We can now understand the creation of the world as an apparent symmetry- breaking which veils the underlying unity, restricting our view to the residue of a divided world. Conversely, through insight we rediscover the lost unity and return back to the recognition of the ultimate unity of all things in symmetry. In this world of apparent diversity, symmetry is both the link to our origin and the key to our destiny, connecting diversity with unity on every level.
Although physics deals with levels far removed from the original Void, we can still clearly see the symmetry-breaking process in its theories. From the universal laws, we descend down through progressive imposition of conditions which distinguish one situation from another and limit the laws accordingly. Beginning with the universal law of gravitation, for example, we impose constraints on the equation so that it describes our particular experimental conditions, such as an apple falling off a tree. The equation we thus deduce has only limited validity and is very different from the equation we might deduce for calculating the moon's orbit around the earth. Nevertheless, as Newton's genius was able to see, these two particular laws both derive from a single universal law of gravitation. So from the unity of a law we break the symmetry by imposing distinctions which limit its scope and validity. But if we recognize the universal law behind the derived particulars, the true symmetry is not lost.
While the practical application of these physical laws pretends to break symmetry, insights such as Newton's bind broken symmetry back together. This act is therefore religious in the deepest meaning of the word. (religion: literally, to bind back.) The whole of physics is thus a religious quest, for its purpose has always been to unify our understanding of nature, to rediscover the symmetry behind the apparently diverse phenomena. For example, when Maxwell discovered the equations which unified electricity and magnetism, separate laws pertaining to different parts of reality were united in a single, more universal law. Before Maxwell, the laws of electricity and magnetism were distinct. Now they are understood to be merely different manifestations of the same underlying electromagnetic laws. While electricity and magnetism still manifest as relatively distinct phenomena, today we recognize the identity behind these apparent differences, we see their symmetry. Thus, embedded in the mathematical representation of the world by physics we find the same archetypal principle as in the religious philosophies.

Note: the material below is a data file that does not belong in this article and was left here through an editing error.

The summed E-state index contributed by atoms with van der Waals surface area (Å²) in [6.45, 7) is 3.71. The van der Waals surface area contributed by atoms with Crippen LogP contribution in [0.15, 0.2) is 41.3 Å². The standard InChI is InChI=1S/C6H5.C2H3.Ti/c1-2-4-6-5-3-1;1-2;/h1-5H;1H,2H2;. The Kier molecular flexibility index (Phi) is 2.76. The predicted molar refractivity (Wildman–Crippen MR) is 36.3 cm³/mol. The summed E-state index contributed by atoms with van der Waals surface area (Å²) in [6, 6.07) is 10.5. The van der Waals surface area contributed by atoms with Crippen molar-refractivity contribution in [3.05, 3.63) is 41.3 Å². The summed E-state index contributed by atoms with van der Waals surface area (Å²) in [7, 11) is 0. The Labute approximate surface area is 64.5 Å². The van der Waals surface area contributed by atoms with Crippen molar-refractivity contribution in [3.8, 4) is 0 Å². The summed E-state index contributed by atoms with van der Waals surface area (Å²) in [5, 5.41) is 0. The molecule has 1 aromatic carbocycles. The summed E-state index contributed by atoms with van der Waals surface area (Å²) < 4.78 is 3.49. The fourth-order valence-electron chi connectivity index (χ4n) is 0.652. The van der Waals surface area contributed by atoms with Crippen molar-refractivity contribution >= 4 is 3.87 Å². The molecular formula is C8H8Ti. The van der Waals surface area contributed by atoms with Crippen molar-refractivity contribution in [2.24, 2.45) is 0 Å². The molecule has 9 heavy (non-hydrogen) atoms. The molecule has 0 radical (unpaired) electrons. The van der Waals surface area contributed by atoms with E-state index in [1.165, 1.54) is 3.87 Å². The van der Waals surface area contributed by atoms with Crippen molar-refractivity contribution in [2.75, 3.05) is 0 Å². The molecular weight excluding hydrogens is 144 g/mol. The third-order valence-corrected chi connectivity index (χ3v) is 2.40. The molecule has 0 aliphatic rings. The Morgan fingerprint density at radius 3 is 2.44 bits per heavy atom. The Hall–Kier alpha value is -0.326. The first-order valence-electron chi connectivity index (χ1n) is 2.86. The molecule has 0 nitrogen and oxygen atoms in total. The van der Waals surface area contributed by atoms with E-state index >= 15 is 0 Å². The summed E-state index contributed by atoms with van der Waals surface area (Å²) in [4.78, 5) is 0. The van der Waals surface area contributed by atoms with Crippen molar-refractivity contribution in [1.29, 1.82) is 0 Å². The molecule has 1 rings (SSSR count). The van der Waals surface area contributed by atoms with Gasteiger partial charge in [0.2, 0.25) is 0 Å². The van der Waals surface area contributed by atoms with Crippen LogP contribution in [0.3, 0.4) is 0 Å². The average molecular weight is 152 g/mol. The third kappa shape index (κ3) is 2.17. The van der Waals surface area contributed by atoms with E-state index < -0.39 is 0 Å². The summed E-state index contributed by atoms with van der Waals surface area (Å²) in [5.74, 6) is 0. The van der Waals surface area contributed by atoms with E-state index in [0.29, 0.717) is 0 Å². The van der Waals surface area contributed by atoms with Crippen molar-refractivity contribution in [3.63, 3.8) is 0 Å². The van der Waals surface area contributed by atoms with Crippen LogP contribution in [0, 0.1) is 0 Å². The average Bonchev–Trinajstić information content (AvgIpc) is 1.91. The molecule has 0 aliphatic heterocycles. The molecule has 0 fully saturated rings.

With our vision guided by symmetry, we have glimpsed the inner meaning of both scientific and religious thought, united under one archetypal symbol. But this principle of symmetry offers us much more than a vague glimpse of the unity behind science and religion. It provides a deep mathematical foundation which can show this unity explicitly. From the perspective offered by such a unification, science and religion as we know them today would be seen as particular and limited views of the world which may be derived from a more comprehensive vision of symmetry. Such a vision would combine the coherence of mathematics with the spirit of religion to give us a truly sacred science. In the visionary words of Simone Weil,
I believe that one identical thought is to be found--expressed very precisely and with only slight differences of modality-- in. . .Pythagoras, Plato, and the Greek Stoics. . .in the Upanishads, and the Bhagavad Gita; in the Chinese Taoist writings and. . .Buddhism. . .in the dogmas of the Christian faith and in the writings of the greatest Christian mystics. . .I believe that this thought is the truth, and that it today requires a modern and Western form of expression. That is to say, it should be expressed through the only approximately good thing we can call our own, namely science. This is all the less difficult because it is itself the origin of science.